Building the “Right Fit” College List

Trying to build a college application list can feel like having to find your keys in the dark. How do you know which direction to jump? And – horror of horrors – what happens if you inadvertently overlook the student’s “dream school”?

Building the “right fit” college application list involves two goals:

  1. Finding colleges that align with the student’s interests (both academic and community) while challenging them to grow intellectually and emotionally
  2. Including a mix of “reach,” “attainable,” and “safety” schools.

There are six steps to finding the “right fit”:

      1. Debunking myths. Here are the realities…. Every student has choices – not just top students. The “best” schools might not be the right fit for a particular student. What matters is that you get the diploma, not where the diploma is from. Colleges “shape” their freshman classes using a number of different variables – not just grades.
      2. Think outside the box. If you’re interested in a debt-free education, you need to get creative. Private schools, out-of-state schools, international schools, and Historically Black Colleges and Universities (HBCUs) can offer great value. Find schools where the student will be a big fish in a small pond; they’ll be more attractive to and attract more institutional scholarships.
      3. Determine your priorities. When building the list of schools to which you’d like to apply, think about differences between types of colleges and how significant those differences are to you. Look at geographic setting, number of students, gender balance, ethnic diversity, Greek life, LGBTQ+ friendliness, athletics, religious affiliation, financial aid, four-year graduation rates, political leanings. Prioritize which factors are important to you.
      4. Research colleges. Rely on college websites, high school counselors, college recruiters, college visits, and college fairs to gather information about various colleges.
      5. Make your list of colleges. Your list should include a mix of “reach,” “attainable,” and “safety” schools. All schools should be places that are a good fit for the student, places the student wants to go, and places where the student meets the course requirements. Reach schools are those where the student’s unweighted GPA and test scores are aligned with the average of last year’s admitted freshman class. Attainable schools are those where GPA and scores are above last year’s class. Safety schools are those where GPA and scores are well above last year’s class.
      6. Get on their radar. Colleges want to attract students who really want to attend. How do they know who wants to attend? By something called “demonstrated interest.” You can demonstrate interest by providing your information to representatives at college fairs, requesting information on college websites, and by calling the admissions office and asking questions. You can email the college, register to go on a college tour, and open the emails that colleges send you.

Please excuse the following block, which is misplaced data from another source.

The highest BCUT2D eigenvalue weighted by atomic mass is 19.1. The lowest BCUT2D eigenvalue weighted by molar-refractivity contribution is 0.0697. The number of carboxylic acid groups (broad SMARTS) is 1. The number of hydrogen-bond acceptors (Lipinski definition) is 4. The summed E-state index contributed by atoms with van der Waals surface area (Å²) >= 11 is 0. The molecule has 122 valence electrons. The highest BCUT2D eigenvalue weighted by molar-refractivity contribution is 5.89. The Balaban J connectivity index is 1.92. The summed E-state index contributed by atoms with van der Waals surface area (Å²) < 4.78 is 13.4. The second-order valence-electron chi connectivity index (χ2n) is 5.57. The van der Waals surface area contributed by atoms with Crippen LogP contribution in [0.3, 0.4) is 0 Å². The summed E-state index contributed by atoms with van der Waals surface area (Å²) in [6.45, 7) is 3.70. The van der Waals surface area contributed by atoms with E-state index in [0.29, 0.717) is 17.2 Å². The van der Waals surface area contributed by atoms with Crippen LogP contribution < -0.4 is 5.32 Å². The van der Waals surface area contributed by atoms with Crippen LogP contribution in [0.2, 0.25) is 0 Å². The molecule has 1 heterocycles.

Links and Resources

Various College Ranking Lists

When building your “right fit” college list, consider which factors are most important to you. Here are links to various college lists:

U.S. News & World Report’s list of most and least ethnically diverse U.S. universities

Hispanic Association of Colleges & Universities’ list of 300 Hispanic-Serving Institutions (HSIs)

Money Magazine & Sports Illustrated’s list of colleges. Criteria: affordability, excellence, career outcomes, athletic opportunities, and fan experience

Council for Christian Colleges and Universities directory of colleges

U.S. Conference of Catholic Bishops lists Catholic colleges

U.S. News and World Report’s list of colleges that meet 100% of financial need

Princeton Review’s list of 20 colleges with the best Greek life (sororities and fraternities)

Campus Pride Index’s database of LGBTQ-friendly campuses

Regional LGBTQ college fairs

Best DIY Book

“College Match,” by Steven Antonoff is the single best all-in-one resource we’ve come across for building a college application list. Here’s a review written by Sally:

Antonoff has excellent downloadable worksheets in both English and Spanish on his website, Go to the dropdown menu under the “Writing” tab, and then to “College Planning Worksheets.”

Do You Have Elite Institution Cognitive Disorder?

If you or your student is convinced that the student must go to an Ivy League or super-elite school, it’s worth spending 19 minutes to watch Malcolm Gladwell’s presentation to Google. He makes the case that the student who is a “big fish in a small pond” can be more successful (and, arguably, happier) than one who attends an elite university.

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About the Author:

Sally Smith is a college and scholarship coach who helps families navigate the path after high school. She facilitates in-person and online group workshops, and provides one-on-one coaching on a variety of topics. Sally can help families gain an understanding of the college selection, application, and decision process; pinpoint scholarship opportunities; write effective college admission and scholarship essays; decipher the FAFSA and CSS Profile; gather stellar letters of recommendation; and develop strategies for college entrance testing and test preparation. To learn more about the services she provides and to schedule a free 30-minute consultation, visit

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